[00:05:09] Is this a get or a post? I'm not sure. Without Cata I would have to be like, you know, does x have a body and it's probably again, so it makes it nice to be able to pattern match on the type. All right, cool. So we've done is taken our functions get with a URL and post with the URL and body and made it a data type.
[00:05:32] Then we have this little helper function called lift f, it lifts it into free. So if I say httpGet, I can't. What I can do is make these things into monads, just by calling lift F. That's why it's the free monad. It just lifts the type right in, just like an array is the free monoid or you can just throw anything in it.
[00:05:57] We can do that with lift F, can we have this Get, httpGet. And then we have an httpPost, and it takes the URL in the body. And this can certainly be automated. All we're doing is running the constructor and then calling lift F right afterwards. It's just composition.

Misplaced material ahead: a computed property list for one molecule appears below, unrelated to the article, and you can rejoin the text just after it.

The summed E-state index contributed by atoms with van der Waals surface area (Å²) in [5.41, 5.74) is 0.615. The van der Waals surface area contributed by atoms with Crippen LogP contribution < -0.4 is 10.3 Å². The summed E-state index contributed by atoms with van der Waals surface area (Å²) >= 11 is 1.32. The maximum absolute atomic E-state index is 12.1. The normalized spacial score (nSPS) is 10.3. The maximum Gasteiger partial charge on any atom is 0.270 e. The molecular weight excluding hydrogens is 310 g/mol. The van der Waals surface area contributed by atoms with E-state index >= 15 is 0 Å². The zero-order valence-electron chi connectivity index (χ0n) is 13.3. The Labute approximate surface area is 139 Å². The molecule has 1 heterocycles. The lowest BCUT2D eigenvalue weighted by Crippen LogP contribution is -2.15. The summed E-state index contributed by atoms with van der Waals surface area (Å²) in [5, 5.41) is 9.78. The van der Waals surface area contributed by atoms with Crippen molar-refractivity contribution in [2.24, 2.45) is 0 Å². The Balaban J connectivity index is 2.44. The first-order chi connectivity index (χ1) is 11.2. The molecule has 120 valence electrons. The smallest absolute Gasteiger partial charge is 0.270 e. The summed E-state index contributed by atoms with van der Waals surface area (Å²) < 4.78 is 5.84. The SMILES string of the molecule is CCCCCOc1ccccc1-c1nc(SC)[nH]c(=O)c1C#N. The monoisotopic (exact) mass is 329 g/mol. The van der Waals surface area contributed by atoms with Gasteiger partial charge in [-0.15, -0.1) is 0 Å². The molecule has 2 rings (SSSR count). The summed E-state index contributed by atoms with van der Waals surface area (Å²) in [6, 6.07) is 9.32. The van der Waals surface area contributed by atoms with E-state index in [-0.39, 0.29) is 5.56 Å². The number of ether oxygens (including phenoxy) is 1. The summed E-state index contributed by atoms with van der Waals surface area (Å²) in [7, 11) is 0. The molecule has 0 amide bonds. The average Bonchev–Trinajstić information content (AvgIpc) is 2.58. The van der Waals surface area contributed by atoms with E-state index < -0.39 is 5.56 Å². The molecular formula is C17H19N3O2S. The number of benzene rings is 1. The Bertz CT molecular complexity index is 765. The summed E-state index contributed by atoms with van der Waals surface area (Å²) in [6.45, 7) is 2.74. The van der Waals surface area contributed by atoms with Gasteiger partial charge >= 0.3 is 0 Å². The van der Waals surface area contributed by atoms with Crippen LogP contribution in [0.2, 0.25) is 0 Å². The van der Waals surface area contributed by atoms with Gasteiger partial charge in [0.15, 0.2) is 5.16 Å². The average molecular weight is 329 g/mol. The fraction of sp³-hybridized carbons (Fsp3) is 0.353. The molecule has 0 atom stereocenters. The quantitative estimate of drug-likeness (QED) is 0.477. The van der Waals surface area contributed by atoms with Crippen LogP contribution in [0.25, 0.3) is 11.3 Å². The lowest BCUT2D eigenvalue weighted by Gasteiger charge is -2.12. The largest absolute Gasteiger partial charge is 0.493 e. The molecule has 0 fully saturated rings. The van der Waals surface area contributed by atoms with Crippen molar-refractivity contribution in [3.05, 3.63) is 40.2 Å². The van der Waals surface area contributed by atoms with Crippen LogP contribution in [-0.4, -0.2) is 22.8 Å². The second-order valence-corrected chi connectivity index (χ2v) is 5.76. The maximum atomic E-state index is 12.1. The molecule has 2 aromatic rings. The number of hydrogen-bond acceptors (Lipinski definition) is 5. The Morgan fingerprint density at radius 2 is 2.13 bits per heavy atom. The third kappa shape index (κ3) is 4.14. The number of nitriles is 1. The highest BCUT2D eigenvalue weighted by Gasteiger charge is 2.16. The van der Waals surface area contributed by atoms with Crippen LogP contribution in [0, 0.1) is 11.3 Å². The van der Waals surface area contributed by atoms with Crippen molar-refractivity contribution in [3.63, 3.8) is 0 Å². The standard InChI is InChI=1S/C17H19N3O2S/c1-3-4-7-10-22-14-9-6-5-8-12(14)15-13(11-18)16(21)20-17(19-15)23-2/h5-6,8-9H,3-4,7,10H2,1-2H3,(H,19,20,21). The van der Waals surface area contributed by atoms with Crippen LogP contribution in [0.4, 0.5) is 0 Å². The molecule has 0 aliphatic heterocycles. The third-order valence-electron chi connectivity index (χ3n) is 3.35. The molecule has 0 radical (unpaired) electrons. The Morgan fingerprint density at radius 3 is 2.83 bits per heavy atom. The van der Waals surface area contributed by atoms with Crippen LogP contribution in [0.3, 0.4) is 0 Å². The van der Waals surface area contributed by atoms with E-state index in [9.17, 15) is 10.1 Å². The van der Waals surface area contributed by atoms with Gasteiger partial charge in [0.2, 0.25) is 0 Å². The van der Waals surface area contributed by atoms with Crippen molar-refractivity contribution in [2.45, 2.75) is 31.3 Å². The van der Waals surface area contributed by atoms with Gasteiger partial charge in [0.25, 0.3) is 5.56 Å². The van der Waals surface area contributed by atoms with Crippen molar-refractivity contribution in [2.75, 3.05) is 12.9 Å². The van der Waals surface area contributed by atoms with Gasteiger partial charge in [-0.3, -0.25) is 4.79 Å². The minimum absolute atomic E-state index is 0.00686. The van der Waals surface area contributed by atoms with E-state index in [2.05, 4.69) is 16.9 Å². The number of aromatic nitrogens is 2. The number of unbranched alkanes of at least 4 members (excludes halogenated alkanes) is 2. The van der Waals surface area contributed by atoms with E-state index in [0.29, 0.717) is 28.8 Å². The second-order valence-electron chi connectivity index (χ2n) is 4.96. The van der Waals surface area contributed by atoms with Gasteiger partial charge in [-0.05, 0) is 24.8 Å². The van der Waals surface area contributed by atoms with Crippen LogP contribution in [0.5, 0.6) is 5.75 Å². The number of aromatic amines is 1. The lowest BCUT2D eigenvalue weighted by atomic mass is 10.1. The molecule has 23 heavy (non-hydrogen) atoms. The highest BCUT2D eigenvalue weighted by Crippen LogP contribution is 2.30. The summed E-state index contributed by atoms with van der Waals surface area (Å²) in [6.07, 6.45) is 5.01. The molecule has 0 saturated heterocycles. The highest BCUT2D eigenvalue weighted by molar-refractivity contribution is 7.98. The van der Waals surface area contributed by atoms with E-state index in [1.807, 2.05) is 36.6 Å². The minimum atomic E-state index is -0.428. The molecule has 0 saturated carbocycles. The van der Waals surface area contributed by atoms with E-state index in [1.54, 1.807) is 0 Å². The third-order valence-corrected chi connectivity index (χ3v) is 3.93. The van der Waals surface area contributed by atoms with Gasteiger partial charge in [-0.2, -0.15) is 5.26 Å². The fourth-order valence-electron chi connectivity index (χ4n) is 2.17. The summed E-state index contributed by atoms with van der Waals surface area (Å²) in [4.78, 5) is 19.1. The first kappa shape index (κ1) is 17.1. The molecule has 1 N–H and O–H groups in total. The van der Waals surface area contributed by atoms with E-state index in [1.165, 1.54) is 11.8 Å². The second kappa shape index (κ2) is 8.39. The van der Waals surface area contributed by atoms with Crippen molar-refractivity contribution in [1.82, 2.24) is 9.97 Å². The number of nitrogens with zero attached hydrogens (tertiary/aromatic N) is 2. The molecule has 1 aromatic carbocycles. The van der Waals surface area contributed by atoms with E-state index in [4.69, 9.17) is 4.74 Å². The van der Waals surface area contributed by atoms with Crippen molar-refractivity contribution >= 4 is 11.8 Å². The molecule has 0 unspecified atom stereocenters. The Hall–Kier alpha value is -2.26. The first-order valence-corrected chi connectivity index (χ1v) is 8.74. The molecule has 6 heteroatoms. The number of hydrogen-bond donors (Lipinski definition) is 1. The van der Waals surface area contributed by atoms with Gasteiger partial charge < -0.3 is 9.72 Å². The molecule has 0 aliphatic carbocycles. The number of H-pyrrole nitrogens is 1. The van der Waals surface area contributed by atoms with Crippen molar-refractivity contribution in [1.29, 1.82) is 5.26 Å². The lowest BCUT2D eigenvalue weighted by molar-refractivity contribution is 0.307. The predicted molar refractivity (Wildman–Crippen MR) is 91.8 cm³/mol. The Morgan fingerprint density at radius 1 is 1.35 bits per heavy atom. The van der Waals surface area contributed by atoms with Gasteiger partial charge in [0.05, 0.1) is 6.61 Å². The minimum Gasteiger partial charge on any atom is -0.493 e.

[00:06:21] But just trying to be complete and show you how this works. Okay, so now let's actually run a little app here. So like app is, we'll say first get the httpGet on home. And then we're gonna chain that with the contents. And yeah, we'll do this post with the contents.
[00:06:44] And that's not httpPost, httpPost. So just just so we're aware, these little helper functions are literally just the constructors and I'm throwing them into lift F. So what we're getting is a free of httpGet, and a free of httpPost here, so that's how I can call chain. So when I call this function, I can get a free monad, I can chain the free monad.
[00:07:14] What's really nice about this is free monads aren't anything but data, they're just a data type and it just normalizes everything, and I can just chain and compose and do whatever I want. So recall result is going up. Let's console.log what we have here. What's going on here?
[00:07:36] So this is a little weird. We have a free monad that has a property x is holding our get object. And then, we have this kind of continuation function. So we're going to do here is pass this into an interpreter. And the way we do that, it's kind of fun.